Looking Forward: A Flat Economy Means a Rising CRE Marketplace

Commercial real estate markets will continue to improve in 2012 because of the relative yield they offer. With a flat economy comes a rising CRE marketplace.

The economy’s recovery has been disappointing by many standards of measurement. We’ve seen declines in median household income. As of November 2011, employment was up just 0.9 percent from its lowest level in the recent recession – which pales in comparison to a post-World War II historical average of a 6.8 percent decrease in unemployment 30 months after the end of recessions. And, amid all the European crises, Commercial Property Executive reported today that the biggest problem isn’t Greek debt; it’s the possibility of default in Italy.

But there has been somewhat of a brightening: The 2 percent third-quarter growth in U.S. GDP hit just before a record holiday season, and a year-beginning prediction from services firm Jones Lang LaSalle said that total transaction volume in U.S. capital markets in 2012 could hit $160 billion.

While that’s not the same volume of growth as 2010 to 2011 – when transactions grew by 44 percent – it’s still a significant improvement in the 15 to 20 percent range. “There is uncertainty out there, but give me a flat economy and I’ll show you a rising CRE marketplace,” Tom Fish, executive managing director and co-head of Jones Lang LaSalle’s real estate investment banking unit told Commercial Property Executive. “Commercial real estate markets will continue to improve because of the relative yield they offer.”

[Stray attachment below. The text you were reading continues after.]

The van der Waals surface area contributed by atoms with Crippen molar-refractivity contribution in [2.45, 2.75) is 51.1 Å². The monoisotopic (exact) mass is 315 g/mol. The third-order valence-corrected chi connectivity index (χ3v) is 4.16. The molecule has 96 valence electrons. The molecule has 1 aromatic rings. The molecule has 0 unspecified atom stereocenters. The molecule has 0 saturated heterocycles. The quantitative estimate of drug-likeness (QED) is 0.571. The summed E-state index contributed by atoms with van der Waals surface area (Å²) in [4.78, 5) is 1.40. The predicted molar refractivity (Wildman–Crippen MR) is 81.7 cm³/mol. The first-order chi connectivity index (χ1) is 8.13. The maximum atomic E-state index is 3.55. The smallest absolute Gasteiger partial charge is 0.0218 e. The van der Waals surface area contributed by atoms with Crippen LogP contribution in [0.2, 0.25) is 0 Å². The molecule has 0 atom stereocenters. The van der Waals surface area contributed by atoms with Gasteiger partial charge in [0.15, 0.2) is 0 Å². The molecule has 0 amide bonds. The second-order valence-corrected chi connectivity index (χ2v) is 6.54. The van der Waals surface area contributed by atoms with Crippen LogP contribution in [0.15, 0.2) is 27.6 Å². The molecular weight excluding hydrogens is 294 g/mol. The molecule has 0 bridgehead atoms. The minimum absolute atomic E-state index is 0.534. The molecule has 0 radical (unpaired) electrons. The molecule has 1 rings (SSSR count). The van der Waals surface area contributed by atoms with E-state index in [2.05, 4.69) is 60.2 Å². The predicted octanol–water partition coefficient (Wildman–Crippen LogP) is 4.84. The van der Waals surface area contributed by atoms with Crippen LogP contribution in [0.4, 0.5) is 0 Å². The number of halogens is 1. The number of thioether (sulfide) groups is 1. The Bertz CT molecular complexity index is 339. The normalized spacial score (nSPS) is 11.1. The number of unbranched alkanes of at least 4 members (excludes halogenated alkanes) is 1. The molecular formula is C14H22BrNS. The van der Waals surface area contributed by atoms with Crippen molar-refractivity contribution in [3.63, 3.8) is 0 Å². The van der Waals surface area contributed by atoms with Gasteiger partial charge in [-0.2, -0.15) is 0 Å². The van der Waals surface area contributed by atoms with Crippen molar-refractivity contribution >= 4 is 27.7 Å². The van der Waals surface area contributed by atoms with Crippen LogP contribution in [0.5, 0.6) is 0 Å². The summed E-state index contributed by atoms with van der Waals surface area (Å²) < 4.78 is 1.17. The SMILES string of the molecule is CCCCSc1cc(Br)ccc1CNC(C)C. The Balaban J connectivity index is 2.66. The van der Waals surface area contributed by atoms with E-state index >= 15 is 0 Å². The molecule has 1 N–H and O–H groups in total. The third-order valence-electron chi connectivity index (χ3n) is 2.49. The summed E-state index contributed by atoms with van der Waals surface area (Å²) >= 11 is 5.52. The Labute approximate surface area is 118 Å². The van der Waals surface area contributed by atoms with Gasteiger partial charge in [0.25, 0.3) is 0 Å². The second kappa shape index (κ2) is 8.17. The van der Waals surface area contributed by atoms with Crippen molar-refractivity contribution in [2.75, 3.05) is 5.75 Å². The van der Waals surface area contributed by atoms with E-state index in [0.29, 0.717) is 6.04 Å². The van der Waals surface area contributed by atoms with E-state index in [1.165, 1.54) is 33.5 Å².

Ian Goltra, a portfolio manager with Forward Management L.L.C., agrees.

“Even with weak U.S. job growth, the supply/demand picture appears favorable on the commercial side, especially in the apartment and lodging sectors, while housing is still in the weeds,” he said. “Meanwhile, commercial properties are relatively inexpensive by historical standards.” Goltra went on to note that, in 2011, private equity fundraising for direct-property purchases hit a new peak of more than $150 billion.

A recent report by Maximus Advisors, a research and consulting firm, pointed out what many in the industry already know: That multi-family is going to continue to be the darling asset class for investors. With home ownership down 0.6 percent from one year ago – a shift of 700,000 owners into renters – “the transition from stage one of the recovery to stage two” may be in the cards, the report noted. “The net result leaves the overall outlook for [the multi-family sector] in place: continued improvement in vacancies and healthy rent gains.”

But it won’t only be the cultural shift from buying to renting; new apartment developments will fuel the trend as well. “We will start to see development capital pour into markets that can substantiate it,” Fish said. “Even capital that was focused on urban infill core will creep out to suburban areas because [investors] see potential.”

But the investment trend doesn’t stop with multi-family – investors with a willingness to invest are flocking to core product in all sectors. For offices, investors will continue to be most interested in the top-tier markets this year. In fact, market share for the office volume as a percentage of all investment in core gateway markets increased to 60 percent as of the third quarter, versus a longer-term average of 51 percent.